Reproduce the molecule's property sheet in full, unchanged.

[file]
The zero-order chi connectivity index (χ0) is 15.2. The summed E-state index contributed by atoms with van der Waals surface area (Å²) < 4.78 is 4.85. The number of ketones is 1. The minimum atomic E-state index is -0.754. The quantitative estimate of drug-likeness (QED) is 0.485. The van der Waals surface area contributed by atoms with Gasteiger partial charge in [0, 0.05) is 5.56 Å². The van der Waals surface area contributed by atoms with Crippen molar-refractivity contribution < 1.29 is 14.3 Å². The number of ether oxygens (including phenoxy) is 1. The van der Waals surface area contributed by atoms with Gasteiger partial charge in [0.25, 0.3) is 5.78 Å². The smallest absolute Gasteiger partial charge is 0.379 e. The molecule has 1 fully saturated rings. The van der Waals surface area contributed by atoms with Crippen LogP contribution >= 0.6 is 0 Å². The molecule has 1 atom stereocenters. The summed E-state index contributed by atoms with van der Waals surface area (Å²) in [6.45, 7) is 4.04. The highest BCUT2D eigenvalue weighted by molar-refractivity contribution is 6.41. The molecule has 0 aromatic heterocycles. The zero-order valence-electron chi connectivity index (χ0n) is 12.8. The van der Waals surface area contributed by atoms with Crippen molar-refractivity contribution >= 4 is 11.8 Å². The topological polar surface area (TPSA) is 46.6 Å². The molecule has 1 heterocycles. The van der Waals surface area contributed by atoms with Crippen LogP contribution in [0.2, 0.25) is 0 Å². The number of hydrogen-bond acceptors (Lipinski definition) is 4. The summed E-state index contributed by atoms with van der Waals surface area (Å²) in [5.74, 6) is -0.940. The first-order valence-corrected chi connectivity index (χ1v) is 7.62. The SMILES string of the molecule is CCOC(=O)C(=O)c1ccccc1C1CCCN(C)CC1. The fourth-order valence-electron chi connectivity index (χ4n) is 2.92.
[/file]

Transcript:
The zero-order chi connectivity index (χ0) is 15.2. The summed E-state index contributed by atoms with van der Waals surface area (Å²) < 4.78 is 4.85. The number of ketones is 1. The minimum atomic E-state index is -0.754. The quantitative estimate of drug-likeness (QED) is 0.485. The van der Waals surface area contributed by atoms with Gasteiger partial charge in [0, 0.05) is 5.56 Å². The van der Waals surface area contributed by atoms with Crippen molar-refractivity contribution < 1.29 is 14.3 Å². The number of ether oxygens (including phenoxy) is 1. The van der Waals surface area contributed by atoms with Gasteiger partial charge in [0.25, 0.3) is 5.78 Å². The smallest absolute Gasteiger partial charge is 0.379 e. The molecule has 1 fully saturated rings. The van der Waals surface area contributed by atoms with Crippen LogP contribution >= 0.6 is 0 Å². The molecule has 1 atom stereocenters. The summed E-state index contributed by atoms with van der Waals surface area (Å²) in [6.45, 7) is 4.04. The highest BCUT2D eigenvalue weighted by molar-refractivity contribution is 6.41. The molecule has 0 aromatic heterocycles. The zero-order valence-electron chi connectivity index (χ0n) is 12.8. The van der Waals surface area contributed by atoms with Crippen molar-refractivity contribution >= 4 is 11.8 Å². The topological polar surface area (TPSA) is 46.6 Å². The molecule has 1 heterocycles. The van der Waals surface area contributed by atoms with Crippen LogP contribution in [0.2, 0.25) is 0 Å². The number of hydrogen-bond acceptors (Lipinski definition) is 4. The summed E-state index contributed by atoms with van der Waals surface area (Å²) in [5.74, 6) is -0.940. The first-order valence-corrected chi connectivity index (χ1v) is 7.62. The SMILES string of the molecule is CCOC(=O)C(=O)c1ccccc1C1CCCN(C)CC1. The fourth-order valence-electron chi connectivity index (χ4n) is 2.92.